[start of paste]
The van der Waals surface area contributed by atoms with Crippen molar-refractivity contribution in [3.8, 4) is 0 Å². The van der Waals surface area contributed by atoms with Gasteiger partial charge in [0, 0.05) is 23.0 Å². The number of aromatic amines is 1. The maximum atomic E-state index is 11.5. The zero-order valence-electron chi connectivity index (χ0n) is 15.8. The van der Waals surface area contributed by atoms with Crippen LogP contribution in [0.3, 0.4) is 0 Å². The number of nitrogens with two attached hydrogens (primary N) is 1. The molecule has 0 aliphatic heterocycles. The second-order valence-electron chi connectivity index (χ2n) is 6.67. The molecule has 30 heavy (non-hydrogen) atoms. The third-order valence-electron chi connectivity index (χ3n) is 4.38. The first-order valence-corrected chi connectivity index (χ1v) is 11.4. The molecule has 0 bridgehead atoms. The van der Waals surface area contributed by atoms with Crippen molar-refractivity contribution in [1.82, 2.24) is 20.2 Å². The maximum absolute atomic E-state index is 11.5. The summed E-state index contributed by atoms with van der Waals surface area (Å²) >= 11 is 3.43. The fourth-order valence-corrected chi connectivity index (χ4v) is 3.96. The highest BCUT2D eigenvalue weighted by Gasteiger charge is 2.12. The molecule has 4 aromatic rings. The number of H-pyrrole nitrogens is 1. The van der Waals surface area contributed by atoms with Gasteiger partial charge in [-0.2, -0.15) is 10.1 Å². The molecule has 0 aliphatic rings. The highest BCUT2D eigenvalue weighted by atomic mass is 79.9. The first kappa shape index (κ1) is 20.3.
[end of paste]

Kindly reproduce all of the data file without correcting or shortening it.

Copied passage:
The van der Waals surface area contributed by atoms with Crippen molar-refractivity contribution in [3.8, 4) is 0 Å². The van der Waals surface area contributed by atoms with Gasteiger partial charge in [0, 0.05) is 23.0 Å². The number of aromatic amines is 1. The maximum atomic E-state index is 11.5. The zero-order valence-electron chi connectivity index (χ0n) is 15.8. The van der Waals surface area contributed by atoms with Crippen LogP contribution in [0.3, 0.4) is 0 Å². The number of nitrogens with two attached hydrogens (primary N) is 1. The molecule has 0 aliphatic heterocycles. The second-order valence-electron chi connectivity index (χ2n) is 6.67. The molecule has 30 heavy (non-hydrogen) atoms. The third-order valence-electron chi connectivity index (χ3n) is 4.38. The first-order valence-corrected chi connectivity index (χ1v) is 11.4. The molecule has 0 bridgehead atoms. The van der Waals surface area contributed by atoms with Crippen molar-refractivity contribution in [1.82, 2.24) is 20.2 Å². The maximum absolute atomic E-state index is 11.5. The summed E-state index contributed by atoms with van der Waals surface area (Å²) >= 11 is 3.43. The fourth-order valence-corrected chi connectivity index (χ4v) is 3.96. The highest BCUT2D eigenvalue weighted by Gasteiger charge is 2.12. The molecule has 4 aromatic rings. The number of H-pyrrole nitrogens is 1. The van der Waals surface area contributed by atoms with Gasteiger partial charge in [-0.2, -0.15) is 10.1 Å². The molecule has 0 aliphatic rings. The highest BCUT2D eigenvalue weighted by atomic mass is 79.9. The first kappa shape index (κ1) is 20.3.